In later life, Schuyler grew disillusioned with the racial and gender prejudice she encountered, particularly when performing in the United States, and much of her musical career was spent playing overseas. In her thirties she abandoned the piano to follow her father into journalism.

Schuyler's personal life was frequently unhappy. She rejected many of her parents' values, increasingly becoming a vocal feminist, and made many attempts to pass herself off as a woman of Iberian (Spanish) descent named Filipa Monterro. Although she engaged in a number of affairs, and on one occasion endured a dangerous late-term abortion after a relationship with a Ghanaian diplomat, she never married.

Philippa Schuyler and her father, George Schuyler, were members of the John Birch Society.[1]

Death[edit]

In 1967 Schuyler traveled to Vietnam as a war correspondent. During a helicopter mission near Da Nang to evacuate a number of Vietnamese orphans, the helicopter crashed into the sea. While she initially survived the crash, her inability to swim caused her to drown. A court of enquiry found that the pilot had deliberately cut his motor and descended in an uncontrolled glide – possibly in an attempt to give his civilian passengers an insight into the dangers of flying in a combat zone – eventually losing control of the aircraft.

Her mother was profoundly affected by her daughter's death and committed suicide on its second anniversary.[citation needed]

Legacy[edit]

Film rights to Schuyler's biography have been sold and it was once reported that she was to become the subject of a movie starring Alicia Keys.[2]

Philippa Schuyler Middle School for the Gifted and Talented in Bushwick, Brooklyn, New York is dedicated to preserving the memory of the child prodigy by offering an arts-focused education to New York City children.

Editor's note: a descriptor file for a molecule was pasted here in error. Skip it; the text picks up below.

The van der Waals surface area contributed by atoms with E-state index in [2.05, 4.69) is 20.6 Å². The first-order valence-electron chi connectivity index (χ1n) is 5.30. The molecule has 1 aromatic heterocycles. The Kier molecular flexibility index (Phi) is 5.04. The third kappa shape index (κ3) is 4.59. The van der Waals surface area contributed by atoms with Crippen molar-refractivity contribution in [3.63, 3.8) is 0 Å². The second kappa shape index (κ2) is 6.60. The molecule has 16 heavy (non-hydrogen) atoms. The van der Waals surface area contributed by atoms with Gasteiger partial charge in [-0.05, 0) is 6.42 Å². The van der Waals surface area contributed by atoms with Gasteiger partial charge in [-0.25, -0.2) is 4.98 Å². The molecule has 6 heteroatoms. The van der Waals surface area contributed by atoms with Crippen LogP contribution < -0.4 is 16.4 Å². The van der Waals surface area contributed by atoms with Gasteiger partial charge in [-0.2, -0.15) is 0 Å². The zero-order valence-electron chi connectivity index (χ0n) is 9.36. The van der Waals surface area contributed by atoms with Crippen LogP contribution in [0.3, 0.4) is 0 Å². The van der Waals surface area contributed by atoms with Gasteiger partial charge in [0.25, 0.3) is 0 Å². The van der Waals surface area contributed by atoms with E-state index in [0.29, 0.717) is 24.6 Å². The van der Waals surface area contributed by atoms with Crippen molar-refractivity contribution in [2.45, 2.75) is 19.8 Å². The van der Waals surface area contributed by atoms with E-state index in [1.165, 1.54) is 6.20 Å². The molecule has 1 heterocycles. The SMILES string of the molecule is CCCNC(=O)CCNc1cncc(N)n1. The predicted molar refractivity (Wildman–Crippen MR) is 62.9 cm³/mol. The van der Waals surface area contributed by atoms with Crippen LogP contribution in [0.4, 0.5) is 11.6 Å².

Bibliography[edit]

  • Philippa Duke Schuyler, Adventures in Black and White, with Foreword by Deems Taylor, (New York: R. Speller, 1960)
  • Philippa Duke Schuyler, Who Killed the Congo?, (New York: Devin-Adair, 1962)
  • Philippa Duke Schuyler, Jungle Saints: Africa's Heroic Catholic Missionaries, (Roma: Verlag Herder, 1963)
  • Philippa Duke Schuyler and Josephine Schuyler, Kingdom of Dreams, (New York: R. Speller, 1966)
  • Philippa Duke Schuyler, Good Men Die, (New York: Twin Circle, 1969)

See also[edit]

References[edit]

  1. ^ Encyclopedia.com: Schuyler, Philippa
  2. ^ "Alicia Keys picked to star in film about piano prodigy," Syracuse Post-Standard, May 17, 2004

Sources[edit]

  • Daniel McNeil, "Black devils, white saints & mixed-race femme fatales: Philippa Schuyler and the soundbites of the sixties", in Critical Arts: A Journal of South-North Cultural Studies, 2011.
  • Daniel McNeil, Sex and Race in the Black Atlantic (New York, Routledge, 2009). [1]
  • Joseph Mitchell, "Evening With a Gifted Child", in McSorley's Wonderful Saloon (New York: Duell, Sloan and Pearce, 1943)
  • Josephine Schuyler, Philippa, the Beautiful American: The Traveled History of a Troubadour, (paperback, n.p., 1969)
  • Kathryn Talalay, Composition In Black and White: The Tragic Saga of Harlem's Biracial Prodigy (New York: Oxford University Press, 1995)

External links[edit]